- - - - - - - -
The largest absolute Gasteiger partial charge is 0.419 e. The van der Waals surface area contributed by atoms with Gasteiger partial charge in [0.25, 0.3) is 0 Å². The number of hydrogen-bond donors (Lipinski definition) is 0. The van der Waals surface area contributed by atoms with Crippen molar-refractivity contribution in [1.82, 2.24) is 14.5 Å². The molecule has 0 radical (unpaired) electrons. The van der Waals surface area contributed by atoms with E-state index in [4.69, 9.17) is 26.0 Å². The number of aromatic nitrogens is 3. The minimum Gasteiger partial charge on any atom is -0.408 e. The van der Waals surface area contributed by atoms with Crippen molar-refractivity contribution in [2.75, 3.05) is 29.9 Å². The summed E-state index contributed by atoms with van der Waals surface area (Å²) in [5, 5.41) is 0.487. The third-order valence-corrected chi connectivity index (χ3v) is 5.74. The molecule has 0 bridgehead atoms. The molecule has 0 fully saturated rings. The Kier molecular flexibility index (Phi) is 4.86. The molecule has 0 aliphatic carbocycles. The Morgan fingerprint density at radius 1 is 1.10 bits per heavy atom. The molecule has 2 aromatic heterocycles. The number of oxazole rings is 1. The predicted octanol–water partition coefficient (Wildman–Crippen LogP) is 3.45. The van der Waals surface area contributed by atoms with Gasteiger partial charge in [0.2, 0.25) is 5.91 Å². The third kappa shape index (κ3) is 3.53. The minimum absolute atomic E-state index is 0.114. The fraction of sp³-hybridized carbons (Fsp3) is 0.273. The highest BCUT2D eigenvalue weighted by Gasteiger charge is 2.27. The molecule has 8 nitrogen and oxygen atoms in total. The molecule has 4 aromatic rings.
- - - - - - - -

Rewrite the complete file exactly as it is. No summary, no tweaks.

The largest absolute Gasteiger partial charge is 0.419 e. The van der Waals surface area contributed by atoms with Gasteiger partial charge in [0.25, 0.3) is 0 Å². The number of hydrogen-bond donors (Lipinski definition) is 0. The van der Waals surface area contributed by atoms with Crippen molar-refractivity contribution in [1.82, 2.24) is 14.5 Å². The molecule has 0 radical (unpaired) electrons. The van der Waals surface area contributed by atoms with E-state index in [4.69, 9.17) is 26.0 Å². The number of aromatic nitrogens is 3. The minimum Gasteiger partial charge on any atom is -0.408 e. The van der Waals surface area contributed by atoms with Crippen molar-refractivity contribution in [2.75, 3.05) is 29.9 Å². The summed E-state index contributed by atoms with van der Waals surface area (Å²) in [5, 5.41) is 0.487. The third-order valence-corrected chi connectivity index (χ3v) is 5.74. The molecule has 0 bridgehead atoms. The molecule has 0 fully saturated rings. The Kier molecular flexibility index (Phi) is 4.86. The molecule has 0 aliphatic carbocycles. The Morgan fingerprint density at radius 1 is 1.10 bits per heavy atom. The molecule has 2 aromatic heterocycles. The number of oxazole rings is 1. The predicted octanol–water partition coefficient (Wildman–Crippen LogP) is 3.45. The van der Waals surface area contributed by atoms with Gasteiger partial charge in [0.2, 0.25) is 5.91 Å². The third kappa shape index (κ3) is 3.53. The minimum absolute atomic E-state index is 0.114. The fraction of sp³-hybridized carbons (Fsp3) is 0.273. The highest BCUT2D eigenvalue weighted by Gasteiger charge is 2.27. The molecule has 8 nitrogen and oxygen atoms in total. The molecule has 4 aromatic rings.